High Throughput Data Acquisition and Deep Learning for Insect Ecoinformatics

Alexander Gerovichev, Achiad Sadeh, Vlad Winter, Avi Bar-Massada, Tamar Keasar, Chen Keasar

Research output: Contribution to journalArticlepeer-review


Ecology documents and interprets the abundance and distribution of organisms. Ecoinformatics addresses this challenge by analyzing databases of observational data. Ecoinformatics of insects has high scientific and applied importance, as insects are abundant, speciose, and involved in many ecosystem functions. They also crucially impact human well-being, and human activities dramatically affect insect demography and phenology. Hazards, such as pollinator declines, outbreaks of agricultural pests and the spread insect-borne diseases, raise an urgent need to develop ecoinformatics strategies for their study. Yet, insect databases are mostly focused on a small number of pest species, as data acquisition is labor-intensive and requires taxonomical expertise. Thus, despite decades of research, we have only a qualitative notion regarding fundamental questions of insect ecology, and only limited knowledge about the spatio-temporal distribution of insects. We describe a novel high throughput cost-effective approach for monitoring flying insects as an enabling step toward “big data” entomology. The proposed approach combines “high tech” deep learning with “low tech” sticky traps that sample flying insects in diverse locations. As a proof of concept we considered three recent insect invaders of Israel’s forest ecosystem: two hemipteran pests of eucalypts and a parasitoid wasp that attacks one of them. We developed software, based on deep learning, to identify the three species in images of sticky traps from Eucalyptus forests. These image processing tasks are quite difficult as the insects are small (<5 mm) and stick to the traps in random poses. The resulting deep learning model discriminated the three focal organisms from one another, as well as from other elements such as leaves and other insects, with high precision. We used the model to compare the abundances of these species among six sites, and validated the results by manually counting insects on the traps. Having demonstrated the power of the proposed approach, we started a more ambitious study that monitors these insects at larger spatial and temporal scales. We aim at building an ecoinformatics repository for trap images and generating data-driven models of the populations’ dynamics and morphological traits.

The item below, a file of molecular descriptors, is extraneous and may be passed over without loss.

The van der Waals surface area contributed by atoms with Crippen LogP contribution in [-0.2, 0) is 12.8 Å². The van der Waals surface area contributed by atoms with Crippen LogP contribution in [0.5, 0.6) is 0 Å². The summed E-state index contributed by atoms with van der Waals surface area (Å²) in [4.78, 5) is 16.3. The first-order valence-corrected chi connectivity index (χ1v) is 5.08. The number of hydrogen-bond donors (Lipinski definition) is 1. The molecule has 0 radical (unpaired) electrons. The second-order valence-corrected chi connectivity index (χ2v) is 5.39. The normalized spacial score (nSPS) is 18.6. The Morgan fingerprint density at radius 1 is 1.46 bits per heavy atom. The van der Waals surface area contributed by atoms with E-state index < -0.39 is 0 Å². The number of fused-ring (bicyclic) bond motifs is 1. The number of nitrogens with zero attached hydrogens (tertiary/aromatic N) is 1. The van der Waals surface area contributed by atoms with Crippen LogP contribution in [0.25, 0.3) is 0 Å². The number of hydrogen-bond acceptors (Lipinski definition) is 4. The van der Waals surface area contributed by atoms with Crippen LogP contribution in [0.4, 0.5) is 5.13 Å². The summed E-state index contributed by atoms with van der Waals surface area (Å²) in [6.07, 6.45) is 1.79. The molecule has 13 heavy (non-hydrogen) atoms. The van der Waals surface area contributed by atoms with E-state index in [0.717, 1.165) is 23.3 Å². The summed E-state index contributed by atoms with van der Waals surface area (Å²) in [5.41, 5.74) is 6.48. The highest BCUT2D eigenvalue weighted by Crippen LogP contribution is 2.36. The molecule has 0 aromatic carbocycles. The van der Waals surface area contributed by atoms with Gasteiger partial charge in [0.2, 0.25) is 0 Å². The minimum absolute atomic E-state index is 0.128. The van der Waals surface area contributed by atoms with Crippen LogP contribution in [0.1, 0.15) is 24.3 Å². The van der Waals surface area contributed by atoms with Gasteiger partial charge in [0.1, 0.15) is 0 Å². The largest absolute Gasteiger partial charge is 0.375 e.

Original languageAmerican English
Article number600931
JournalFrontiers in Ecology and Evolution
StatePublished - 21 May 2021


  • deep learning
  • ecoinformatics
  • image classification
  • invasive insect
  • natural enemy
  • parasitoid
  • pest control
  • sticky trap

All Science Journal Classification (ASJC) codes

  • Ecology, Evolution, Behavior and Systematics
  • Ecology


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